Between 1935–59, British Prime Minister Winston Churchill visited Marrakech no less than six times. “It is,” he reportedly said, “the most lovely spot in the world.” Usually at the Mamounia Hotel (see pp28–9), his mornings were spent penning his memoirs and afternoons were devoted to painting, his favourite hobby.
The famous author of Animal Farm and 1984 was in Marrakech in 1939 on the advice of his doctor (Orwell suffered from tuberculosis). While recuperating, he wrote Coming Up for Air and an essay, “Marrakech”
The Rolling Stones
Brian Jones of the Rolling Stones visited Marrakech in 1966 and brought the rest of the band on the next trip. Put up at the Hotel Es Saadi in Hivernage, they bumped into Cecil Beaton, who photographed Mick Jagger and Keith Richards by the pool.
The French couturier first visited the Red City in 1962 when memories of his childhood in Oran, Algeria were reignited. He returned a few years later and bought a house in the medina. The city found its way into his work as well, with the colours and patterns of southern Morocco influencing his collections. He spends part of the year here in a villa adjacent to the Majorelle Gardens.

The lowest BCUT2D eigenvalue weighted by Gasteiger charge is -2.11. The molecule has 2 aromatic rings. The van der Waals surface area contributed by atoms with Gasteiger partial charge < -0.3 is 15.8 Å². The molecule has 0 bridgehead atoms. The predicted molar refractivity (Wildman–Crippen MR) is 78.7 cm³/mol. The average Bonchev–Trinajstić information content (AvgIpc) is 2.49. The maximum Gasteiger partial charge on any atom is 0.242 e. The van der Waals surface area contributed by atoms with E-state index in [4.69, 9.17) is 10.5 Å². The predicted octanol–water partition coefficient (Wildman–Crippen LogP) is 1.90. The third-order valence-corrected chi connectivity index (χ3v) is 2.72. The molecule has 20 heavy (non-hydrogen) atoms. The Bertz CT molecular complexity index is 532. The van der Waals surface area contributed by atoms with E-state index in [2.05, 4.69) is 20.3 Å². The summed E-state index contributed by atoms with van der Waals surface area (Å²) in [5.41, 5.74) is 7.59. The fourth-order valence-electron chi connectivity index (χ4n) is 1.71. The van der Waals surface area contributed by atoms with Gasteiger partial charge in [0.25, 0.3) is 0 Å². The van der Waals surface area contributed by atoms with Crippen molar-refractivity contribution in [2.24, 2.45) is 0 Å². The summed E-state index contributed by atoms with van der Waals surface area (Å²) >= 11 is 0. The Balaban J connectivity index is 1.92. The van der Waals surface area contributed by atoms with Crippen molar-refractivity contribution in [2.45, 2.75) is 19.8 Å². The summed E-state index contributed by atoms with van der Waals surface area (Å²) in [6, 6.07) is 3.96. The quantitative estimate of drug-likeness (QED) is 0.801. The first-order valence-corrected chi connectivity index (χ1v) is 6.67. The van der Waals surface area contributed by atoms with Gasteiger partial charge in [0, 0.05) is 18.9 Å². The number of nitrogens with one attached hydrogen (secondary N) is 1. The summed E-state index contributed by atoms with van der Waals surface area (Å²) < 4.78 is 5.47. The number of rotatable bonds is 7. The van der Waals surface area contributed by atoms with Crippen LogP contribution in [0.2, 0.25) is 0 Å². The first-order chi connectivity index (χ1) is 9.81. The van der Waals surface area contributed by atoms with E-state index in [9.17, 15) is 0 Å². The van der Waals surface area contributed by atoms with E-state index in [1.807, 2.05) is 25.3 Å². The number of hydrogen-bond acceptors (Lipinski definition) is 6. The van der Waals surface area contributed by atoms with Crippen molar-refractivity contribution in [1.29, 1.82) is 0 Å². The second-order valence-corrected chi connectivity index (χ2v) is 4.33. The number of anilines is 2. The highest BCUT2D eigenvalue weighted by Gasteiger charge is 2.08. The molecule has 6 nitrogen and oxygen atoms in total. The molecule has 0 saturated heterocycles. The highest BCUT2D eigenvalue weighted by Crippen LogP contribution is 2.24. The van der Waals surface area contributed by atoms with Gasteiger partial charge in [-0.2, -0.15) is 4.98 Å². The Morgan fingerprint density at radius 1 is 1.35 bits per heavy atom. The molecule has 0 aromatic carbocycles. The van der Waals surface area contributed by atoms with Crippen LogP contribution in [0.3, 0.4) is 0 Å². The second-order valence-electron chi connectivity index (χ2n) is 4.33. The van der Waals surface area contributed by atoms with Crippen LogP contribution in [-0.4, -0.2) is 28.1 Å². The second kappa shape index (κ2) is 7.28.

Southern Morocco has long been favoured by Hollywood as an exotic, versatile and, most importantly, cheap spot for filming. Consequently, Marrakech has become a favourite place for actors to unwind; while shooting for Alexander, actor Colin Farrell reputedly ran up a $ 64,000 hotel bill at Le Méridien N’Fis.
In 2002, rap artist P. Diddy flew nearly 300 guests into Marrakech on chartered jets from New York and Paris to celebrate his 33rd birthday in opulent Moroccan style. The king, apparently a rap fan, also contributed to the party and lent him the use of the Bahia Palace for the high profile celebrations.
John Paul Getty Jr.
In the 1960s, American oil heir John Paul Getty Jr. and his wife Talitha owned a place in the medina. They were famously photographed by Patrick Lichfield clad in kaftans on their mansion’s roof terrace with a backdrop of the Atlas Mountains.
The author of The Sheltering Sky was an occasional visitor to Marrakech. There’s a famous photograph of him from 1961 taken while he was sitting on the roof terrace of the Café Glacier.
General Charles de Gaulle
After the Casablanca Conference in January 1943, a meeting of leaders of the Allied forces, General Charles de Gaulle travelled to Marrakech, staying at the Mamounia Hotel. The hotel’s director had to create a bed for him in order to accommodate his considerable frame.
Led Zeppelin vocalist Robert Plant and guitarist Jimmy Page first visited Marrakech in 1975. Twenty years later, they recorded some video footage on Jemaa El Fna to accompany the release of their album, “No Quarter”.